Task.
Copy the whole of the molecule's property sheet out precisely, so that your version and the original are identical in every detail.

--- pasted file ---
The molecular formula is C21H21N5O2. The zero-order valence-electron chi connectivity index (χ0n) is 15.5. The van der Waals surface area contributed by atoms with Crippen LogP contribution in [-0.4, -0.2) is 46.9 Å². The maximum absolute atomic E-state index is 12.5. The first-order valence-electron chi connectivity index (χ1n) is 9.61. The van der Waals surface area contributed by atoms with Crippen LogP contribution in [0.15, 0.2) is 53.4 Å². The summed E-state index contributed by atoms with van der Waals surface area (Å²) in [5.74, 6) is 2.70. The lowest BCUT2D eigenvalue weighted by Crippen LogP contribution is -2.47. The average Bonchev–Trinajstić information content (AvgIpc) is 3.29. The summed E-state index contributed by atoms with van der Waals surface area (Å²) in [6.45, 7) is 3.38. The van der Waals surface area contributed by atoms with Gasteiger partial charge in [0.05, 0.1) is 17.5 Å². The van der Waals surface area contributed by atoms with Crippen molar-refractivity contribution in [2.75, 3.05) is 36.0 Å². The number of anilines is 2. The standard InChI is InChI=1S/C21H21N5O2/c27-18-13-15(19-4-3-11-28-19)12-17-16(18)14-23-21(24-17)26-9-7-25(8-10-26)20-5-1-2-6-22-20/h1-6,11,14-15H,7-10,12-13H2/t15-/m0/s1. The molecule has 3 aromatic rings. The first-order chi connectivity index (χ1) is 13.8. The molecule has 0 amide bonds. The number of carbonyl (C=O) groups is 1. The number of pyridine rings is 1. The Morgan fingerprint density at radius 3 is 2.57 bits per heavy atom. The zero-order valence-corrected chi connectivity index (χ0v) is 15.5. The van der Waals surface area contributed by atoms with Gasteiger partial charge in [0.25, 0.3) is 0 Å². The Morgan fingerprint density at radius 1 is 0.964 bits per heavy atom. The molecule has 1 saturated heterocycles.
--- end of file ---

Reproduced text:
The molecular formula is C21H21N5O2. The zero-order valence-electron chi connectivity index (χ0n) is 15.5. The van der Waals surface area contributed by atoms with Crippen LogP contribution in [-0.4, -0.2) is 46.9 Å². The maximum absolute atomic E-state index is 12.5. The first-order valence-electron chi connectivity index (χ1n) is 9.61. The van der Waals surface area contributed by atoms with Crippen LogP contribution in [0.15, 0.2) is 53.4 Å². The summed E-state index contributed by atoms with van der Waals surface area (Å²) in [5.74, 6) is 2.70. The lowest BCUT2D eigenvalue weighted by Crippen LogP contribution is -2.47. The average Bonchev–Trinajstić information content (AvgIpc) is 3.29. The summed E-state index contributed by atoms with van der Waals surface area (Å²) in [6.45, 7) is 3.38. The van der Waals surface area contributed by atoms with Gasteiger partial charge in [0.05, 0.1) is 17.5 Å². The van der Waals surface area contributed by atoms with Crippen molar-refractivity contribution in [2.75, 3.05) is 36.0 Å². The number of anilines is 2. The standard InChI is InChI=1S/C21H21N5O2/c27-18-13-15(19-4-3-11-28-19)12-17-16(18)14-23-21(24-17)26-9-7-25(8-10-26)20-5-1-2-6-22-20/h1-6,11,14-15H,7-10,12-13H2/t15-/m0/s1. The molecule has 3 aromatic rings. The first-order chi connectivity index (χ1) is 13.8. The molecule has 0 amide bonds. The number of carbonyl (C=O) groups is 1. The number of pyridine rings is 1. The Morgan fingerprint density at radius 3 is 2.57 bits per heavy atom. The zero-order valence-corrected chi connectivity index (χ0v) is 15.5. The van der Waals surface area contributed by atoms with Gasteiger partial charge in [0.25, 0.3) is 0 Å². The Morgan fingerprint density at radius 1 is 0.964 bits per heavy atom. The molecule has 1 saturated heterocycles.